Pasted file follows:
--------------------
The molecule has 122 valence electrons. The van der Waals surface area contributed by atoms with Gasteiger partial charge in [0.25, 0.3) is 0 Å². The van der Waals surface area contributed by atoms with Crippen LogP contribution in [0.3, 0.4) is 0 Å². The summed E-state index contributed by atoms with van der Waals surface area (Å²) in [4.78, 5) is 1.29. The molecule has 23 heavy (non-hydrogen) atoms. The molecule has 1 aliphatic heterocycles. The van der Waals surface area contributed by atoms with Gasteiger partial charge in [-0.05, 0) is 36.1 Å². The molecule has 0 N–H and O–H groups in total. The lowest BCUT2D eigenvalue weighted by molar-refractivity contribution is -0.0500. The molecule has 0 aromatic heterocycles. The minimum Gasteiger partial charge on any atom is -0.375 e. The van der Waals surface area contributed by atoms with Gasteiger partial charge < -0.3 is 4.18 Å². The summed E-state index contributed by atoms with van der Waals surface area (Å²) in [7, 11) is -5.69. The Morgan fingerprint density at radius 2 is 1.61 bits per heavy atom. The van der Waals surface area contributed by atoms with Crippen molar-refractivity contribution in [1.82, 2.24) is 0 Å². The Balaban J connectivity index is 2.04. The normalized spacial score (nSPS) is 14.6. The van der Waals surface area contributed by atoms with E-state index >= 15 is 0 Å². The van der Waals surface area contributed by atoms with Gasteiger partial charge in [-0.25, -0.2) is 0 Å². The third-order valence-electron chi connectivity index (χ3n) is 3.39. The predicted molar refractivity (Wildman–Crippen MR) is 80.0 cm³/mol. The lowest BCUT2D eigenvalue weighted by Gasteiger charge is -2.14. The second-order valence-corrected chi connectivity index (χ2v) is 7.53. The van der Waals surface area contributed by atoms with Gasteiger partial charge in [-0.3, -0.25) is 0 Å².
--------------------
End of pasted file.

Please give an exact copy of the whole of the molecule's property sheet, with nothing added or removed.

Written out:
The molecule has 122 valence electrons. The van der Waals surface area contributed by atoms with Gasteiger partial charge in [0.25, 0.3) is 0 Å². The van der Waals surface area contributed by atoms with Crippen LogP contribution in [0.3, 0.4) is 0 Å². The summed E-state index contributed by atoms with van der Waals surface area (Å²) in [4.78, 5) is 1.29. The molecule has 23 heavy (non-hydrogen) atoms. The molecule has 1 aliphatic heterocycles. The van der Waals surface area contributed by atoms with Gasteiger partial charge in [-0.05, 0) is 36.1 Å². The molecule has 0 N–H and O–H groups in total. The lowest BCUT2D eigenvalue weighted by molar-refractivity contribution is -0.0500. The molecule has 0 aromatic heterocycles. The minimum Gasteiger partial charge on any atom is -0.375 e. The van der Waals surface area contributed by atoms with Gasteiger partial charge < -0.3 is 4.18 Å². The summed E-state index contributed by atoms with van der Waals surface area (Å²) in [7, 11) is -5.69. The Morgan fingerprint density at radius 2 is 1.61 bits per heavy atom. The van der Waals surface area contributed by atoms with Crippen molar-refractivity contribution in [1.82, 2.24) is 0 Å². The Balaban J connectivity index is 2.04. The normalized spacial score (nSPS) is 14.6. The van der Waals surface area contributed by atoms with E-state index >= 15 is 0 Å². The van der Waals surface area contributed by atoms with Gasteiger partial charge in [-0.25, -0.2) is 0 Å². The third-order valence-electron chi connectivity index (χ3n) is 3.39. The predicted molar refractivity (Wildman–Crippen MR) is 80.0 cm³/mol. The lowest BCUT2D eigenvalue weighted by Gasteiger charge is -2.14. The second-order valence-corrected chi connectivity index (χ2v) is 7.53. The van der Waals surface area contributed by atoms with Gasteiger partial charge in [-0.3, -0.25) is 0 Å².